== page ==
Science, Technology, and Society Courses

Science, Technology, and Society: STS

Lower-Division Courses

STS 101. Key Ideas and Issues in Science, Technology, and Society.

Designed to introduce students to the main areas of interest in science, technology, and society. Lectures, readings, and discussions include speakers from various academic disciplines. One lecture hour a week for one semester. Offered on the pass/fail basis only.

STS 311. Topics in Science, Technology, and Society.

Some topics may include an academic service-learning component. Three lecture hours a week for one semester. May be repeated for credit when the topics vary. Prerequisite: Varies with the topic.

STS 318. How We Shape Discoveries and How They Shape Us.

Technical, historical, and cultural approaches to the multiple dimensions and complexities of scientific and technological innovation, and how they shape and are shaped by society. Cases for discussion are drawn from energy discoveries, nanoscience, biomedicine, and materials science advances. Three lecture hours a week for one semester.

STS 319. Information Technology and Social Life.

The impact of technologies on social life, and the necessity for applying skills developed in the liberal arts to managing new ways of life mediated through technologies, including work and home environments. Includes an academic service-learning component. Three lecture hours a week for one semester.

Upper-Division Courses

STS 321. Introduction to Science, Technology, and Society.

Introduction to the history of communication technology, including how past innovations shaped societies and how current changes are transforming human cultures, universities, and the liberal arts. Three lecture hours a week for one semester. Prerequisite: Completion of at least thirty semester hours of coursework.

STS 331. Topics in Science, Technology, and Society.

Some topics may include an academic service-learning component. Three lecture hours a week for one semester. May be repeated for credit when the topics vary. Prerequisite: Varies with the topic.

STS 332. The Nanotechnology and Science Revolution.

The societal impacts of nanotechnology and how this emerging technology might transform the future of technologies, manufacturing, and innovation. Three lecture hours a week for one semester. Science, Technology, and Society 331 (Topic: Impacts of Science: Nanotechnology, Technology, and Life) and 332 may not both be counted.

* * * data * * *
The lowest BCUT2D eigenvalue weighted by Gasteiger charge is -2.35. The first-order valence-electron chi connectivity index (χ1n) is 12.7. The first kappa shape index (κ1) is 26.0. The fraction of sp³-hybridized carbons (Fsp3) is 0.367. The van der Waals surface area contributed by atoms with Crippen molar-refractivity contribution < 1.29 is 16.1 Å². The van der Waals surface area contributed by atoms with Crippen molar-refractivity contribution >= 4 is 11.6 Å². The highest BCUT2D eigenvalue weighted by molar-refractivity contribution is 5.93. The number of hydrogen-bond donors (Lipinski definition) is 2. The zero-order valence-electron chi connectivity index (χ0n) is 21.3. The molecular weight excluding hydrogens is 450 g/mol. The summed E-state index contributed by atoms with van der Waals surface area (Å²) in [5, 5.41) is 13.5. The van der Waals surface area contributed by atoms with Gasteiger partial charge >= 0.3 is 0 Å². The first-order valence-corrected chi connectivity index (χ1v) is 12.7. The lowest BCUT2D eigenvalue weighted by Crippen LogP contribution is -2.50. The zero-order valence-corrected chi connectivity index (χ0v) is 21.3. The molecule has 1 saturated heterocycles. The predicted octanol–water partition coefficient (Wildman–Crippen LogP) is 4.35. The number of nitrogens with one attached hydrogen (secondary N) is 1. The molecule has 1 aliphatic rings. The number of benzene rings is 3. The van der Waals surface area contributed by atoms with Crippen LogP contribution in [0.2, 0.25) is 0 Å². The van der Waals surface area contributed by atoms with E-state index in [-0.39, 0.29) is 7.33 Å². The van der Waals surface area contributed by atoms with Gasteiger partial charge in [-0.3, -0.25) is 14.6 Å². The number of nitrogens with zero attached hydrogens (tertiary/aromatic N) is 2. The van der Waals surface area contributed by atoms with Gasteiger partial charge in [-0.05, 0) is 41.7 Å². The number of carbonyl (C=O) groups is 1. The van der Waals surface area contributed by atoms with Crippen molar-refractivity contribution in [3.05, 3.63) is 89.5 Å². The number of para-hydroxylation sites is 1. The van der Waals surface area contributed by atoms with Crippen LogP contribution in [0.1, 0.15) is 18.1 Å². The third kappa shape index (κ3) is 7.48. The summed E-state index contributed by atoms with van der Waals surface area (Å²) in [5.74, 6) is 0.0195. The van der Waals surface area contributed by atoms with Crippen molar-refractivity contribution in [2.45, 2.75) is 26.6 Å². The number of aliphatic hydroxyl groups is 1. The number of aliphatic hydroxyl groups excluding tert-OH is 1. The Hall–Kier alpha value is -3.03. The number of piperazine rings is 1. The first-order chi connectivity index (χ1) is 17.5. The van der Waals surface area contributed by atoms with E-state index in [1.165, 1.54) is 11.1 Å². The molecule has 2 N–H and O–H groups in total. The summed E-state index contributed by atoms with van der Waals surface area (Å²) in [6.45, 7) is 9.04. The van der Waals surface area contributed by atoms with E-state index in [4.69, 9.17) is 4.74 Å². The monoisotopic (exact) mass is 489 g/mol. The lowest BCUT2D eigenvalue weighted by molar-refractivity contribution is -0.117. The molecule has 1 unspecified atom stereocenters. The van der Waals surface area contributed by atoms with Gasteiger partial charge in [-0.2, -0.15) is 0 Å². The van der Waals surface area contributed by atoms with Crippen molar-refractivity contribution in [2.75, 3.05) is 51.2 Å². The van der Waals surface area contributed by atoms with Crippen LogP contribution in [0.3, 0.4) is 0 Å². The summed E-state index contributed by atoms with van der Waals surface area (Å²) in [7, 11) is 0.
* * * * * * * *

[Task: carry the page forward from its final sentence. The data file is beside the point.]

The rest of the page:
STS 360. Senior Seminar in Science, Technology, and Society.

Senior capstone seminar. Allows the student to integrate the knowledge he or she has gained in the major field of study with that provided by the concentration in science, technology, and society. Three lecture hours a week for one semester. Prerequisite: Completion of at least ninety semester hours of coursework, including Science, Technology, and Society 321.

STS 367. Conference Course in Science, Technology, and Society.

Supervised work on specific projects in science, technology, and society. Three conference hours a week for one semester. May be repeated for credit. Prerequisite: Completion of at least thirty-six semester hours of coursework and approval of written application by the supervising instructor.

STS 370. Research Internship.

Supervised fieldwork in a business or community setting related to the student's career and research interests. Approximately six to ten hours of work a week for one semester, to be arranged with faculty member and internship sponsor. May be repeated for credit, but no more than six semester hours of Science, Technology, and Society 370 may be counted toward the concentration requirement. Prerequisite: Science, Technology, and Society 321, upper-division standing, and consent of instructor.

Graduate Courses

STS 380. Proseminar: Current Issues in the Societal Impact of Science and Technology.

Overview of the fundamentals of the practice of science, and of science as a human enterprise that interacts with and transforms cultural views, ideas, and habits. Includes lectures by natural scientists, engineers, and social scientists on the societal impact of rapid scientific technological developments from the perspectives of their individual disciplines. Students complete a comprehensive research project on a topic related to the course. Three lecture hours a week for one semester. May not be repeated for credit. May be repeated for credit. Offered on the credit/no credit basis only. Prerequisite: Graduate standing.

Professional Courses